Cultural Pluralism Definition

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Race is a social construct that has only served to cause separation between groups of different backgrounds. Upon interaction between groups of people, there are many ways that groups would react given their differences. In his essay, Models of American Ethnic Relations: A Historical Perspective, author George M. Fredrickson labels 4 cultural interactions that have occurred when people of different ethnic backgrounds have interacted throughout American History: Ethnic Hierarchy, One-Way Assimilation, Cultural Pluralism, and Group Separation. Through Fredrickson’s outlining of each model, we are able to identify the benefits and disadvantages that each model possesses and the effect they have on cultural identity. The majority of United States …show more content…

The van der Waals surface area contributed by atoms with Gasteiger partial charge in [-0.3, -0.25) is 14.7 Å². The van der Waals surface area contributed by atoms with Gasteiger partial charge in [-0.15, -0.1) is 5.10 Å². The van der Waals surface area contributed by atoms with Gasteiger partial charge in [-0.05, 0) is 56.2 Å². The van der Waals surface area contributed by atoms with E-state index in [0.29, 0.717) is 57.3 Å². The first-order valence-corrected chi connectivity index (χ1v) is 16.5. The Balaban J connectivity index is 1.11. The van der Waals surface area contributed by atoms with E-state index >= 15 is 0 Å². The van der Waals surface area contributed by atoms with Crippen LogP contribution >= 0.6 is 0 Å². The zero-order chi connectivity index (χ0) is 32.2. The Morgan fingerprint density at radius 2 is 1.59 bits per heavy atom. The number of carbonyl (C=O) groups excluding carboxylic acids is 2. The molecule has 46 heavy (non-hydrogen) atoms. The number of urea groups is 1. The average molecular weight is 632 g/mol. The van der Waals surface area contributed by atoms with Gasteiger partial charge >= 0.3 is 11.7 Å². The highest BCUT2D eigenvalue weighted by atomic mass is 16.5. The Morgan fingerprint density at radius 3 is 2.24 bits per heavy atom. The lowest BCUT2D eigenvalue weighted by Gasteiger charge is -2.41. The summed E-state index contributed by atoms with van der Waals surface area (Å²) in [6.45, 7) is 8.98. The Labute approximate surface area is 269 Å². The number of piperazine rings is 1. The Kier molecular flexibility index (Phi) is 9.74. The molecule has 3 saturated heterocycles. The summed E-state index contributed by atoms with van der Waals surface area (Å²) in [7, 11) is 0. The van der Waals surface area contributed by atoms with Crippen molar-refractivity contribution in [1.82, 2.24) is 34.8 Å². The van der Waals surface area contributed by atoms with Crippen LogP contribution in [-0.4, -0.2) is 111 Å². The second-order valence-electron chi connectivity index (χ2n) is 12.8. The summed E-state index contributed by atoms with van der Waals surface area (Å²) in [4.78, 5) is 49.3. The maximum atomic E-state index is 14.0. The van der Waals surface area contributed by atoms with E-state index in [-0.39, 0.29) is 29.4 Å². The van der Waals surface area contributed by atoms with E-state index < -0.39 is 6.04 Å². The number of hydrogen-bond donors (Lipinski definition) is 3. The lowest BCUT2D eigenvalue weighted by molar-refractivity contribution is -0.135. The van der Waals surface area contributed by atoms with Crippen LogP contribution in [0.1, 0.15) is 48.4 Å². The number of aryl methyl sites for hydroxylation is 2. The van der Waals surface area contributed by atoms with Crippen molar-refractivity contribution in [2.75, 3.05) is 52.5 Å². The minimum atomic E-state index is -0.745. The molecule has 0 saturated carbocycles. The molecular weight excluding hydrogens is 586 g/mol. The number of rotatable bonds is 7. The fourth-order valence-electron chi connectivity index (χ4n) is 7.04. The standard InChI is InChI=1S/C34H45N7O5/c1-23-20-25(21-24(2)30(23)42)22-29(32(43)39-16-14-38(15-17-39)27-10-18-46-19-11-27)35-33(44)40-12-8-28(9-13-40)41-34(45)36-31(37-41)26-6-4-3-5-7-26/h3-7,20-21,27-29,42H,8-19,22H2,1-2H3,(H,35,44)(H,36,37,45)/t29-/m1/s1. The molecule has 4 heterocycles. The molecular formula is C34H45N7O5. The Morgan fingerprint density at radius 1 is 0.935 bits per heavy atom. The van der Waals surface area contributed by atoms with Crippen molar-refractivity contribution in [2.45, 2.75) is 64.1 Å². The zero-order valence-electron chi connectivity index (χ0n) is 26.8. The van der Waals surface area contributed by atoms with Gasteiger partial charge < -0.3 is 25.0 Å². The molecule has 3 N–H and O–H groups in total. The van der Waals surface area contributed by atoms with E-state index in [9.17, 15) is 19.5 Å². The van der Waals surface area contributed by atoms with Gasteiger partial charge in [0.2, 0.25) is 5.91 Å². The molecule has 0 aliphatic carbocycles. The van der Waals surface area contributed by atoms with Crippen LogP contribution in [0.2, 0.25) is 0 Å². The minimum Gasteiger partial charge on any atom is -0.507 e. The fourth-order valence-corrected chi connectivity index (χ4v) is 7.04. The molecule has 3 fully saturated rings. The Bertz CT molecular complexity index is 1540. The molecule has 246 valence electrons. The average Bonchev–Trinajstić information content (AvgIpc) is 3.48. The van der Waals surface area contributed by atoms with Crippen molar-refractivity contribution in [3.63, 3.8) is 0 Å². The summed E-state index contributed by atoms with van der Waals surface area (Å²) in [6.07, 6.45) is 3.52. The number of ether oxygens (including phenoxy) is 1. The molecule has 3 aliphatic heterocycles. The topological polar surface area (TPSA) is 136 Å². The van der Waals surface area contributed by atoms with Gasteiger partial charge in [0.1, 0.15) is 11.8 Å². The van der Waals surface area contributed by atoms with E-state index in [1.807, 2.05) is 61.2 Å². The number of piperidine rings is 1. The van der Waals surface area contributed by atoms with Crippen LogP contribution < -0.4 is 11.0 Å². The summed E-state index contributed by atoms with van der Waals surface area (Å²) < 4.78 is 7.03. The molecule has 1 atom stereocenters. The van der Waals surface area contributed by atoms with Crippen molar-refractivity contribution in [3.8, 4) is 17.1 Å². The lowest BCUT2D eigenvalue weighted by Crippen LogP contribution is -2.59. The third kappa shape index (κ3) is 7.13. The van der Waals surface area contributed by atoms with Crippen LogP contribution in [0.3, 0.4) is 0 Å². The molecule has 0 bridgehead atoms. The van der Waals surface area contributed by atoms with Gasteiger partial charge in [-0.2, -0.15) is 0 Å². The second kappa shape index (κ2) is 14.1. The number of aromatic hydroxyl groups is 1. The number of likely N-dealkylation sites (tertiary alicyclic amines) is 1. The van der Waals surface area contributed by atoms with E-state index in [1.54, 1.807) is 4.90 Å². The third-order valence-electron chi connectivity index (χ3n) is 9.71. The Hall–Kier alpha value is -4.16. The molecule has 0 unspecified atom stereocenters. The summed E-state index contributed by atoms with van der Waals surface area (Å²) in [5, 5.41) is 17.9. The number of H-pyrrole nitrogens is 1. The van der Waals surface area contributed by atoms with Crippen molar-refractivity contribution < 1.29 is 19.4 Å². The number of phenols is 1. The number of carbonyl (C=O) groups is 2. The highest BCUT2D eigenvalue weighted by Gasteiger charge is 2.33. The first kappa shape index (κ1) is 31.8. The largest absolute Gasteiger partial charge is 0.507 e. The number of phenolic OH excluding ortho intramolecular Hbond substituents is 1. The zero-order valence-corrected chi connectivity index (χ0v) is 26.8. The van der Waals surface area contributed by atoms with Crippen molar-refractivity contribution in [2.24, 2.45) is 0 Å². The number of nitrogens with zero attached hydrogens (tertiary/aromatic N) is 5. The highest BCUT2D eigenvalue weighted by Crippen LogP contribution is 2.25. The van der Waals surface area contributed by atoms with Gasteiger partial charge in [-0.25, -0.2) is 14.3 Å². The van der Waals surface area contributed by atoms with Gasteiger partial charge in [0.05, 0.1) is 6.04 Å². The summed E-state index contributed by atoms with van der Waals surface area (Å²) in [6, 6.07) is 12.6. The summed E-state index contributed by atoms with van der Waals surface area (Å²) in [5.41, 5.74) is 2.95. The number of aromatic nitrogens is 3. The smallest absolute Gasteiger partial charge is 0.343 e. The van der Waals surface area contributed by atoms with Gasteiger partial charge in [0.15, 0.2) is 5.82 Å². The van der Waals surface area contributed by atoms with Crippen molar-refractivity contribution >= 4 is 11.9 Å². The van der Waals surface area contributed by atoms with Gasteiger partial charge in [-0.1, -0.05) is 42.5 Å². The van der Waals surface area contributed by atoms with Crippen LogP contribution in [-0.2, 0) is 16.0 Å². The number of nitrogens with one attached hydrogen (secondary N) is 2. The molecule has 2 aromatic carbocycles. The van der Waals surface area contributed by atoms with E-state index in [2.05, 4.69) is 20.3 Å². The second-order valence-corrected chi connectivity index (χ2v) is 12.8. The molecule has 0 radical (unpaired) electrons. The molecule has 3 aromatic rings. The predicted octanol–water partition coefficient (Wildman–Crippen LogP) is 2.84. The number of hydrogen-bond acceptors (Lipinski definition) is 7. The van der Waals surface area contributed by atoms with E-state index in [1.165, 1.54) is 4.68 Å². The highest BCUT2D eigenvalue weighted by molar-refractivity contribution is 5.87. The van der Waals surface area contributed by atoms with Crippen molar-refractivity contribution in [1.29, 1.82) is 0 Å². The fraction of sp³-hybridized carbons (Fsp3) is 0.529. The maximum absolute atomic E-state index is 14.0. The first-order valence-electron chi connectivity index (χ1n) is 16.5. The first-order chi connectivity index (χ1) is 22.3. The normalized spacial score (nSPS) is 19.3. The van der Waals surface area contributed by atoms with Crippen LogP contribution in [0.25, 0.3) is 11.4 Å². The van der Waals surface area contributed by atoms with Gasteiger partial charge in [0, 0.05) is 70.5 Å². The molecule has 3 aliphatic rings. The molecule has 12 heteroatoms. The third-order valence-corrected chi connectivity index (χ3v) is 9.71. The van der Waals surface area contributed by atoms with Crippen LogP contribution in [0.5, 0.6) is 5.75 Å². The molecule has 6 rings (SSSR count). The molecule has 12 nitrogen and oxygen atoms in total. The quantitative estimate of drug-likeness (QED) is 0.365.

The claim of Cultural Pluralism is that, “…cultural diversity is a healthy and normal condition that does not preclude equal rights and the mutual understandings about civic responsibilities needed to sustain a democratic nation-state.” (Fredrickson Para 18). This model closely resembles what the US is striving to be today. The US is home to people of many different cultures and ethnicities. These different groups coexist in one nation and by doing so they expose all people to a plethora of customs and beliefs. Each cultural identity is kept intact even through frequent interaction which garners open mindedness and acceptance of each other. The issue with this model is that given the diversity of cultures, true cultural pluralism is difficult to achieve. Especially when there are those that hold on to other models of cultural interaction. Author Erin Aubry Kaplan discusses this issue on his essay, Barack Obama: Miles Traveled, Miles To Go, where he references the higher expectations that President Obama has during his presidency due to his being a person of color. Kaplan also makes reference to the process of schools resegregating post Brown vs. Board of Education: “Brown precipitated a big shift, all right, but it was a shift away from the spirit of the ruling, not toward it. Whites fled public schools before desegregation had time to take root as a new reality; conditioned by years of black fear and loathing, they refused to submit to what they saw as a radical experiment, and so deserted their own places and even their own self-interest rather than allow the experiment any real margin of error.” (543). Cultural pluralism cannot be achieved if it is not given a platform to get

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